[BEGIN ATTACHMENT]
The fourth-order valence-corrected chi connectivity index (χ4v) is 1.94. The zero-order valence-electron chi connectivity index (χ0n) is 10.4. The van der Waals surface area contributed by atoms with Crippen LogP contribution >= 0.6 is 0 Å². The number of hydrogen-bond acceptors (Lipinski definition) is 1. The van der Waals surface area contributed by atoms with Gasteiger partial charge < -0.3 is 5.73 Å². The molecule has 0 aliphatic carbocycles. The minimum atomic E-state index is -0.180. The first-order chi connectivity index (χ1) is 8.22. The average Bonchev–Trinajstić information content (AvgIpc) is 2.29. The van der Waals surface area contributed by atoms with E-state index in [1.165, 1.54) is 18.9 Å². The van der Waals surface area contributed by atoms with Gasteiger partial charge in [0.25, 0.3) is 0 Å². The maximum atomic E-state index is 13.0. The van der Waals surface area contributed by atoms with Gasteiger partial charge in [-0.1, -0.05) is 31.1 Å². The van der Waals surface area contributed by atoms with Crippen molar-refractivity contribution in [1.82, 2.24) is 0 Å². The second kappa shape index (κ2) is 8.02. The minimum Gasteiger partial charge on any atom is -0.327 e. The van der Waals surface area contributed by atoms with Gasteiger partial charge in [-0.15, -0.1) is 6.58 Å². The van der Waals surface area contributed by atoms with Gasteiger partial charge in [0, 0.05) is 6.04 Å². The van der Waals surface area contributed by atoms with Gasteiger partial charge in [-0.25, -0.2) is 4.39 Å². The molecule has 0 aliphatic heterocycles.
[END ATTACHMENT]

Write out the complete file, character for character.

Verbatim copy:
The fourth-order valence-corrected chi connectivity index (χ4v) is 1.94. The zero-order valence-electron chi connectivity index (χ0n) is 10.4. The van der Waals surface area contributed by atoms with Crippen LogP contribution >= 0.6 is 0 Å². The number of hydrogen-bond acceptors (Lipinski definition) is 1. The van der Waals surface area contributed by atoms with Gasteiger partial charge < -0.3 is 5.73 Å². The molecule has 0 aliphatic carbocycles. The minimum atomic E-state index is -0.180. The first-order chi connectivity index (χ1) is 8.22. The average Bonchev–Trinajstić information content (AvgIpc) is 2.29. The van der Waals surface area contributed by atoms with E-state index in [1.165, 1.54) is 18.9 Å². The van der Waals surface area contributed by atoms with Gasteiger partial charge in [0.25, 0.3) is 0 Å². The maximum atomic E-state index is 13.0. The van der Waals surface area contributed by atoms with Gasteiger partial charge in [-0.1, -0.05) is 31.1 Å². The van der Waals surface area contributed by atoms with Crippen molar-refractivity contribution in [1.82, 2.24) is 0 Å². The second kappa shape index (κ2) is 8.02. The minimum Gasteiger partial charge on any atom is -0.327 e. The van der Waals surface area contributed by atoms with Gasteiger partial charge in [-0.15, -0.1) is 6.58 Å². The van der Waals surface area contributed by atoms with Gasteiger partial charge in [0, 0.05) is 6.04 Å². The van der Waals surface area contributed by atoms with Gasteiger partial charge in [-0.25, -0.2) is 4.39 Å². The molecule has 0 aliphatic heterocycles.